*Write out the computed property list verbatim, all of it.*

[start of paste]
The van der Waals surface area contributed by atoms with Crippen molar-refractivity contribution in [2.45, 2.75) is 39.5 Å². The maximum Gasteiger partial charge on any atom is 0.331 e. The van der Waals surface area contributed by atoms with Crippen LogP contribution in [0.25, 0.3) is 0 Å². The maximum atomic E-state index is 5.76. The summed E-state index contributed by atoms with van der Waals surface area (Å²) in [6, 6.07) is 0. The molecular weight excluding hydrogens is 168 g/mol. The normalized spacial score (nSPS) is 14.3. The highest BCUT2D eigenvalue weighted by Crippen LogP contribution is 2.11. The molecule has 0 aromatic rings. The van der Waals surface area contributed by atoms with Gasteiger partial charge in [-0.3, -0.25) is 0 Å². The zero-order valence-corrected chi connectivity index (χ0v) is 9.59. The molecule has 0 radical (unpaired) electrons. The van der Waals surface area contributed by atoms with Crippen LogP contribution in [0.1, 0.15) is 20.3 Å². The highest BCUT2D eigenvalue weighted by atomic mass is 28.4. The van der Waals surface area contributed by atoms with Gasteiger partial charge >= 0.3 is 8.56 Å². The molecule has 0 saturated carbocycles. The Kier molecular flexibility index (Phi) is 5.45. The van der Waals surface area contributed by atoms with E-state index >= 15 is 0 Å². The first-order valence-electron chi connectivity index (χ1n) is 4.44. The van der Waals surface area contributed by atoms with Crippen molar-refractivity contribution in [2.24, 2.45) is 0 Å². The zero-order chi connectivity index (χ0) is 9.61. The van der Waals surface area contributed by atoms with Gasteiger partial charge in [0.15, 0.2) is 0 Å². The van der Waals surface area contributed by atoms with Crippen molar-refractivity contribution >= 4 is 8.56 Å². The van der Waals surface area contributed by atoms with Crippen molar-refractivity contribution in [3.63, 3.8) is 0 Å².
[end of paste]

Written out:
The van der Waals surface area contributed by atoms with Crippen molar-refractivity contribution in [2.45, 2.75) is 39.5 Å². The maximum Gasteiger partial charge on any atom is 0.331 e. The van der Waals surface area contributed by atoms with Crippen LogP contribution in [0.25, 0.3) is 0 Å². The maximum atomic E-state index is 5.76. The summed E-state index contributed by atoms with van der Waals surface area (Å²) in [6, 6.07) is 0. The molecular weight excluding hydrogens is 168 g/mol. The normalized spacial score (nSPS) is 14.3. The highest BCUT2D eigenvalue weighted by Crippen LogP contribution is 2.11. The molecule has 0 aromatic rings. The van der Waals surface area contributed by atoms with Gasteiger partial charge in [-0.3, -0.25) is 0 Å². The zero-order valence-corrected chi connectivity index (χ0v) is 9.59. The molecule has 0 radical (unpaired) electrons. The van der Waals surface area contributed by atoms with Crippen LogP contribution in [0.1, 0.15) is 20.3 Å². The highest BCUT2D eigenvalue weighted by atomic mass is 28.4. The van der Waals surface area contributed by atoms with Gasteiger partial charge >= 0.3 is 8.56 Å². The molecule has 0 saturated carbocycles. The Kier molecular flexibility index (Phi) is 5.45. The van der Waals surface area contributed by atoms with E-state index >= 15 is 0 Å². The first-order valence-electron chi connectivity index (χ1n) is 4.44. The van der Waals surface area contributed by atoms with Crippen molar-refractivity contribution in [2.24, 2.45) is 0 Å². The zero-order chi connectivity index (χ0) is 9.61. The van der Waals surface area contributed by atoms with Gasteiger partial charge in [0.15, 0.2) is 0 Å². The van der Waals surface area contributed by atoms with Crippen molar-refractivity contribution >= 4 is 8.56 Å². The van der Waals surface area contributed by atoms with Crippen molar-refractivity contribution in [3.63, 3.8) is 0 Å².